Although each alignment tool has specific advantages and limitations, the combination of the three tools was a very helpful instrument in order to control the alignment quality of the DPC translations. Since the verification of a ten-million-word corpus is a time-consuming task, the manual verification could be limited to those cases where the three alignments diverged: when at least two aligners agreed, the alignment output could be considered of high quality. Thanks to this approach of alignment spot checks (cf. Fig. 11.1 ), only a small portion of the alignments was still to be checked by hand. More details on the performance of the different alignment tools used in the DPC project can be found in [15].
Fig. 11.1

Alignment spot check

The entire corpus has been aligned at sentence level. The DPC also contains approximately 25,000 words of the Dutch-English part manually aligned at the sub-sentential level. These manually created reference alignments can be used to develop or test automatic word alignment systems. For more information on the sub-sentential alignments, we refer to [17].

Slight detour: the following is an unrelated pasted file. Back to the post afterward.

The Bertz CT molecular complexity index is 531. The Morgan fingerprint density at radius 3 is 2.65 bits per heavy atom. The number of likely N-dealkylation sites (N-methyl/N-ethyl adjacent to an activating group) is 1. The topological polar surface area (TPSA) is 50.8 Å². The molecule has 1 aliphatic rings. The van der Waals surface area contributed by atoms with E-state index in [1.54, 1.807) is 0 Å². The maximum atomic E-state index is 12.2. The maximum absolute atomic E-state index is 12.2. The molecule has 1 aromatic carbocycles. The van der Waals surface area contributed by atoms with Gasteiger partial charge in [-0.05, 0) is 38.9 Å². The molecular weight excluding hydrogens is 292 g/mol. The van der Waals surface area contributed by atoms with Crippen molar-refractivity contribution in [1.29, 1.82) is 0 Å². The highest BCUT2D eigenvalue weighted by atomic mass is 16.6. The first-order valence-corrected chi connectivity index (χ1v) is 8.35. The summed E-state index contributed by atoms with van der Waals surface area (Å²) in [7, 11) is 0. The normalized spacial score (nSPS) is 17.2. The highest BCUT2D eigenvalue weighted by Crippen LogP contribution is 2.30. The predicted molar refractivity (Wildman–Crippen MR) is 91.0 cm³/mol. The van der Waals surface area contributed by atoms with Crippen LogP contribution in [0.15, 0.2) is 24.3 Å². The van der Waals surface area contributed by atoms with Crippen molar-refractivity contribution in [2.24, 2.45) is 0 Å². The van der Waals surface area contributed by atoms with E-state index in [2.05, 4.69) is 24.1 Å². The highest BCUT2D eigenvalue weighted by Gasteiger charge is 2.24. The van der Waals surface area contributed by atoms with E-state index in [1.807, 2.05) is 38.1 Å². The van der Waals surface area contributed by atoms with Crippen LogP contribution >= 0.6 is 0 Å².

11.3.2 Linguistic Annotation

Next to sentence alignment, the DPC data have been enriched with linguistic annotation, involving part-of-speech tagging and lemmatization to facilitate the linguistic exploration of any type of corpus. In the DPC project we have chosen to use annotation tools that are commonly available. In some cases, adaptation of the tools or pre-processing of the data was required.

For English, we opted for the combined memory-based PoS tagger/lemmatizer which is part of the MBSP tools set [5]. The English memory-based tagger was trained on data from the Wall Street Journal corpus in the Penn Treebank [18]. For Dutch, the D-Coi tagger was used [27], which is an ensemble tagger that combines the output of different machine learning algorithms. For French, we used an adapted version of TreeTagger [25].